Dogs are even smarter than we thought as they likely have the ability to understand mean things said to them in a friendly tone. According to a new study making this suggestion, dogs can distinguish between words and the intonation of human speech by using brain regions similar to those used by humans.
The study, to be published in the Sept. 2 issue of the journal Science, is expected to help scientists better understand the neural networks needed to understand speech. According to the researchers, the results of the study hint that both humans and dogs may have relied on similar networks that existed before language evolved and led to process speech.
Vocabulary learning “does not appear to be a uniquely human capacity that follows from the emergence of language, but rather a more ancient function that can be exploited to link arbitrary sound sequences to meanings,” Attila Andics, a research fellow at Eötvös Loránd University in Budapest, said in a statement.
People use words — the basic building blocks of human language — and intonation to understand speech. While both these mechanisms are hardly found in nonhuman vocal communication, researchers involved in the study explored whether dogs also depend on words and intonation.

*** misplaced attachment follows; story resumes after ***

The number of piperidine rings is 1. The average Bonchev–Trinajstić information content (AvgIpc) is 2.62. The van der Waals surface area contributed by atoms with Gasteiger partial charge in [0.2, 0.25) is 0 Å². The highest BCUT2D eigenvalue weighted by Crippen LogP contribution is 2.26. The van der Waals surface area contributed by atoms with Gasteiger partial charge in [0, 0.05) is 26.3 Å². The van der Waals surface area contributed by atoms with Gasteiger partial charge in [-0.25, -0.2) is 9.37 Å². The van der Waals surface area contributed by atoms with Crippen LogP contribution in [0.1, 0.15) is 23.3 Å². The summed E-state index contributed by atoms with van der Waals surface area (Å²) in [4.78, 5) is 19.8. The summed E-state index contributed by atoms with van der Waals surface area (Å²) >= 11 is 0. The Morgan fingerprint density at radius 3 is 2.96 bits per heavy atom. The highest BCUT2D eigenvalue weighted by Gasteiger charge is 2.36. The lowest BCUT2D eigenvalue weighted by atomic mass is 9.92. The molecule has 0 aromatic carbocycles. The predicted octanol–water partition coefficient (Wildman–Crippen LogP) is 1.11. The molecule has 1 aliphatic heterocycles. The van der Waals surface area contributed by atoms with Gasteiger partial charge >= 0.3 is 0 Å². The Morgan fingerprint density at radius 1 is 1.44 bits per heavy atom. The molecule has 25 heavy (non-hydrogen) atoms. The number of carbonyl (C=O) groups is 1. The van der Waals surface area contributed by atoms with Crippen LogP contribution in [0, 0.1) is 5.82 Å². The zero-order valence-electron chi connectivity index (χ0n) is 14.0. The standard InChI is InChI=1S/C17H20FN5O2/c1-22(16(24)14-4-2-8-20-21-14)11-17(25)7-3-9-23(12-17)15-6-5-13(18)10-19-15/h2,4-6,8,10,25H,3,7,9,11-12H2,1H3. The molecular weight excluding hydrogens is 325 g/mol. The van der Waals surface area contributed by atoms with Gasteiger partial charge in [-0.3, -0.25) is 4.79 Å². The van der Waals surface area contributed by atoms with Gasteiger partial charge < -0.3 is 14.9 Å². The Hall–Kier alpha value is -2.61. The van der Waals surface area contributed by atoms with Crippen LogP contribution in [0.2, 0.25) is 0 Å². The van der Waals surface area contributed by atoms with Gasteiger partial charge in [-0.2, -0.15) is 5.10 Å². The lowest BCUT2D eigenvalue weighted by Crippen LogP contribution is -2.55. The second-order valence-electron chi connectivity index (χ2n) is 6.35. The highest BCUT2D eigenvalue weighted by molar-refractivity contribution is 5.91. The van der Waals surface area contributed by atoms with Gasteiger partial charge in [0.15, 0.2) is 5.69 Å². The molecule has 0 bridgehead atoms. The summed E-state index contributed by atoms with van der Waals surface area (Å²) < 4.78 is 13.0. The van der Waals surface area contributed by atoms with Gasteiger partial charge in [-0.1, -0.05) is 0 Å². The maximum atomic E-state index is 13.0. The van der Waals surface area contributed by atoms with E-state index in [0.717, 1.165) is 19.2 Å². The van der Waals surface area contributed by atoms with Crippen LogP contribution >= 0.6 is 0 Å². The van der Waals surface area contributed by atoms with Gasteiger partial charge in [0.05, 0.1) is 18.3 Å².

As part of the research, 13 dogs were trained to lie motionless on a magnetic resonance imaging (MRI) scanner for several minutes and listen to their trainer's speech while the researchers were measuring their brain activities. The dogs were then exposed to a series of words recorded by their trainers, including both praise and neutral words, spoken with high-pitched praising intonation as well as with a flat, neutral intonation.
After analyzing the MRI imaging of the dogs’ brain activity as the animals listened to each combination, the researchers found that the dogs — regardless of intonation — responded to the words of praise with heightened brain activity in the left hemisphere in a way similar to humans.
The researchers also found that the dogs processed intonation separately from vocabulary, in auditory regions in the right hemisphere of the brain. In addition, monitoring the reward regions of the brain revealed that the dogs responded best when they heard praising words spoken with a praising intonation.
“This shows ... that dogs not only separate what we say from how we say it, but also that they can combine the two for a correct interpretation of what those words really meant,” Andics said.